Is it possible to write off my unsecured debts?
The simple answer to this question is ‘yes’, because there are some debt solutions which involve getting some or all of your unsecured debt written off. These solutions are most often used by people who are unlikely to be able to afford to repay their debts in full within a reasonable time period.
They will not be a suitable option for everyone who is struggling with their unsecured debts. And most of these solutions have fairly stringent qualifying criteria attached; so, depending on your personal and financial circumstances, you may or may not be eligible to take advantage of them.
Other types of debt solution do involve repaying all your debts in full – albeit normally over a longer time period than was stipulated in the original credit agreement.
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Anything to be aware of?
You do need to be aware that any debt solution that doesn’t ultimately involve repaying all your debts in full is likely to have a more significantly adverse effect on your credit rating, and make it much harder for you to obtain new credit in the future. Also, in some cases, your details may be entered on a public register (for example, the Insolvency Register), and you may face restrictions on working in certain professions.
Choosing a debt solution which results in some or all of your debts being written off may sound like an attractive option. But, depending on your own financial situation – and your plans for the future – this may not always be the best debt solution for your needs.
A quick summary
Here is a quick summary of the most common UK debt solutions that can include getting some or all of your unsecured debts written off:
- Individual Voluntary Arrangement (IVA): This is a formal, legally-binding arrangement between you and your creditors whereby you agree to make one affordable monthly payment towards your unsecured debts over a fixed period of time (usually around 5 years). On successful completion of your arrangement, the rest of your outstanding unsecured debt will be written off by your creditors. Find out more.
- Bankruptcy: If you are insolvent, you may be able to apply for bankruptcy. Bankruptcy usually lasts for a year, after which most of your remaining debts will be written off. However, any significant assets (including your home) are likely to be sold off to repay your debts, and even after you have been discharged from bankruptcy you will still face restrictions in obtaining further credit and working in certain professions in the future. Find out more.
- Debt Relief Order (DRO): This is a simpler version of bankruptcy which may be a viable debt solution for you if you have assets totalling no more than £1,000 in value (£300 in Northern Ireland), a car worth no more than £1,000, less than £50 per month of disposable income, and total debts of no more than £20,000 (£15,000 in Northern Ireland). A year after a DRO is declared, the debts that are listed in it are discharged (written off), and you will then be free from those debts. Find out more.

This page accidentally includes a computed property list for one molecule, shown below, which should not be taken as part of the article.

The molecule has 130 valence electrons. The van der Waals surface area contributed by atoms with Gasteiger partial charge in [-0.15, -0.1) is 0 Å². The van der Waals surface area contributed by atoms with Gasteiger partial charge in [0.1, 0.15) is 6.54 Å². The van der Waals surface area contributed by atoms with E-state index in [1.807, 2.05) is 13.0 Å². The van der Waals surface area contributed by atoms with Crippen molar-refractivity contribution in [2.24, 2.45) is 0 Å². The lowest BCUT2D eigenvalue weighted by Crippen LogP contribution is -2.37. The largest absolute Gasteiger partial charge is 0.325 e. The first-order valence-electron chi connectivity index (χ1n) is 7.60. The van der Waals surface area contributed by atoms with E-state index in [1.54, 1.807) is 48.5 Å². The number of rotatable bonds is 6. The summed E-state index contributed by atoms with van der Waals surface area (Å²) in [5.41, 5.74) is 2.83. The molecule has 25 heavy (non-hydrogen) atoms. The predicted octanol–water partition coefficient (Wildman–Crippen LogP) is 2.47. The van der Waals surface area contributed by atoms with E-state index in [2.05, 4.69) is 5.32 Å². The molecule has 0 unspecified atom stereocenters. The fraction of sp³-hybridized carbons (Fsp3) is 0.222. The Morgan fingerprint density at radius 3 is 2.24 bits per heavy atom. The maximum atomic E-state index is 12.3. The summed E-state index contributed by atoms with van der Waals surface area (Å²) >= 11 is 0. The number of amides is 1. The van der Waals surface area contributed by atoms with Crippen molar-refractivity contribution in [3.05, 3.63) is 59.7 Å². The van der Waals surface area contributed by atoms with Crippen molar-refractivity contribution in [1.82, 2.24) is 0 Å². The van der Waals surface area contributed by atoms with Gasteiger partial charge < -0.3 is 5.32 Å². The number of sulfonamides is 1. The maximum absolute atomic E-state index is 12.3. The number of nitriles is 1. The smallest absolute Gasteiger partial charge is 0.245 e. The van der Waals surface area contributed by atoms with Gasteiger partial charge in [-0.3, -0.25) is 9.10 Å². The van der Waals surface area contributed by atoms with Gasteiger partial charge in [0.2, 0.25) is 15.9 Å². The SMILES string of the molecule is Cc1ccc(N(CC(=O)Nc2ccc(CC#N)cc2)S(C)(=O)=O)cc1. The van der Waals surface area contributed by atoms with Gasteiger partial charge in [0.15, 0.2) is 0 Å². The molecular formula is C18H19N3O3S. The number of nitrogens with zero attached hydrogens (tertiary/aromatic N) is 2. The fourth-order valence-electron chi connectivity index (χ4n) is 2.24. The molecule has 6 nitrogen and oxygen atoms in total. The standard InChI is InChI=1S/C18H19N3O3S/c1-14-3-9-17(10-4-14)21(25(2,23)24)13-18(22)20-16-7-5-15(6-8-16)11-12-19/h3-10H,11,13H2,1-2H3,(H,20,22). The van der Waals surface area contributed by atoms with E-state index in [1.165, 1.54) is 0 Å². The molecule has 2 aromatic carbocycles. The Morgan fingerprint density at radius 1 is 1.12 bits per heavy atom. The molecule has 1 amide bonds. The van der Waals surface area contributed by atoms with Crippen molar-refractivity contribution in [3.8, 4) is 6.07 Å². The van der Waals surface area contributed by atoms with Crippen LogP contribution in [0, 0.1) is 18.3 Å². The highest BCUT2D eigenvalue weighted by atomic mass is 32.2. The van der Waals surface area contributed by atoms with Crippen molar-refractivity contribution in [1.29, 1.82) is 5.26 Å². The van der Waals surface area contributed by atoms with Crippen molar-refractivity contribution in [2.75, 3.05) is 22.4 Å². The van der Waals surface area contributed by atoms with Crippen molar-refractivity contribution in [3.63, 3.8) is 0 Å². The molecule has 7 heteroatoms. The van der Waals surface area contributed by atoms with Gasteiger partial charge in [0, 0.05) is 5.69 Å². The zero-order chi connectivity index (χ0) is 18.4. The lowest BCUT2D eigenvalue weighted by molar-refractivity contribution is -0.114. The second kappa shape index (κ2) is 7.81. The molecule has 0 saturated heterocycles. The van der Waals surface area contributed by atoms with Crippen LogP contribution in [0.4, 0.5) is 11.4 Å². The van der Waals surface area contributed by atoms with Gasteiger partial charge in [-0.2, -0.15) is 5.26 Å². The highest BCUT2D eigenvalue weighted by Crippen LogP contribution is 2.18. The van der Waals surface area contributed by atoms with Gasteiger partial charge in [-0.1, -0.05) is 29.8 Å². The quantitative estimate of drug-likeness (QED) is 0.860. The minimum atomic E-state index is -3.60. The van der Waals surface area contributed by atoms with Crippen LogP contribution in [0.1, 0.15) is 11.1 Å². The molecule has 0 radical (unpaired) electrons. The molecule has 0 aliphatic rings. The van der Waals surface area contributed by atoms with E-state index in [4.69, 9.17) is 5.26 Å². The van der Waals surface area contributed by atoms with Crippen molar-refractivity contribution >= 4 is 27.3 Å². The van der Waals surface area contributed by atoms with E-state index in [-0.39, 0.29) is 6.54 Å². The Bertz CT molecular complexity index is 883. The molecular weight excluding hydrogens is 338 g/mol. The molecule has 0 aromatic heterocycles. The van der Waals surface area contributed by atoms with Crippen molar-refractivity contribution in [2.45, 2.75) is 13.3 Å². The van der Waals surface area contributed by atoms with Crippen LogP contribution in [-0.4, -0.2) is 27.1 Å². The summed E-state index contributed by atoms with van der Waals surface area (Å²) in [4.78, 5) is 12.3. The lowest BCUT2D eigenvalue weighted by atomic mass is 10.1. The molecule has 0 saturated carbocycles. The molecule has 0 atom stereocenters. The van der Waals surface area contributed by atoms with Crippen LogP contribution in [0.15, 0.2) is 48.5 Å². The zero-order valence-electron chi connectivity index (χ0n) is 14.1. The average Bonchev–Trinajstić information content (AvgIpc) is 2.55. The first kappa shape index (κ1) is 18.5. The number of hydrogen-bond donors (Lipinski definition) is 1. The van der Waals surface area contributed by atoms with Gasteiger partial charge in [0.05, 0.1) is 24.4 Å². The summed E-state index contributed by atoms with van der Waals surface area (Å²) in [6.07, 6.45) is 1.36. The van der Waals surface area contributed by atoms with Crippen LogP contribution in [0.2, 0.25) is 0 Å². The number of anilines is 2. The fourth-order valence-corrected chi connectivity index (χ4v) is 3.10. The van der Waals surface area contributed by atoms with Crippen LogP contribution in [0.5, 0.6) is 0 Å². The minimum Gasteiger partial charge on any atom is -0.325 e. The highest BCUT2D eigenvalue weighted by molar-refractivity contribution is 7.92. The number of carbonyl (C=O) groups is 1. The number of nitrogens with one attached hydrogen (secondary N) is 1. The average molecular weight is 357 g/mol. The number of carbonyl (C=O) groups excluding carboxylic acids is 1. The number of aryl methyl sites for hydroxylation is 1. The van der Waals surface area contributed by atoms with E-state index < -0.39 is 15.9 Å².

- Trust Deed (Scotland only): This is a debt solution that can help you avoid sequestration (bankruptcy) by allowing you to make regular affordable reduced debt repayments for an agreed term that can be as short as four years. After this time, your outstanding debts are written off. Once creditors accept a Trust Deed proposal, interest and other charges on those unsecured debts are frozen. Find out more.
- Sequestration (Scotland only): This is a serious process whereby control of all your assets is passed to a Trustee who is authorised to offer them for sale (with only a few basic exceptions) in order to raise funds to repay your creditors. After one year (normally) you’re discharged from the sequestration process, and your outstanding debts will be written off. Find out more.
- Minimal Asset Process (MAP) (Scotland only): This is an alternative to sequestration (bankruptcy) for people with limited means. You will be declared bankrupt for a period of 6 months, after which all your debts will be written off. MAP will have a significant effect on your credit record. Find out more.
- Short (or Full & Final) Settlement: This could be a suitable debt solution for you if you have access to a lump sum of money, but little or no disposable income with which to make your regular debt repayments. With a settlement, you offer to pay your creditors a lump sum of money which may be less than the full amount of your outstanding debt to them. In return, they agree to write off all or part of your remaining debt. Find out more.
Remember: All of the above debt solutions are subject to specific eligibility criteria, and there are pros and cons involved with each of them, which you need to be aware of. In addition to the above, there are also other debt solution options which ultimately involve repaying all your debts in full, including Debt Management Plans (DMP), Debt Arrangement Schemes (DAS) and Repayment Arrangements with your creditors (was DIY Debt Plans).
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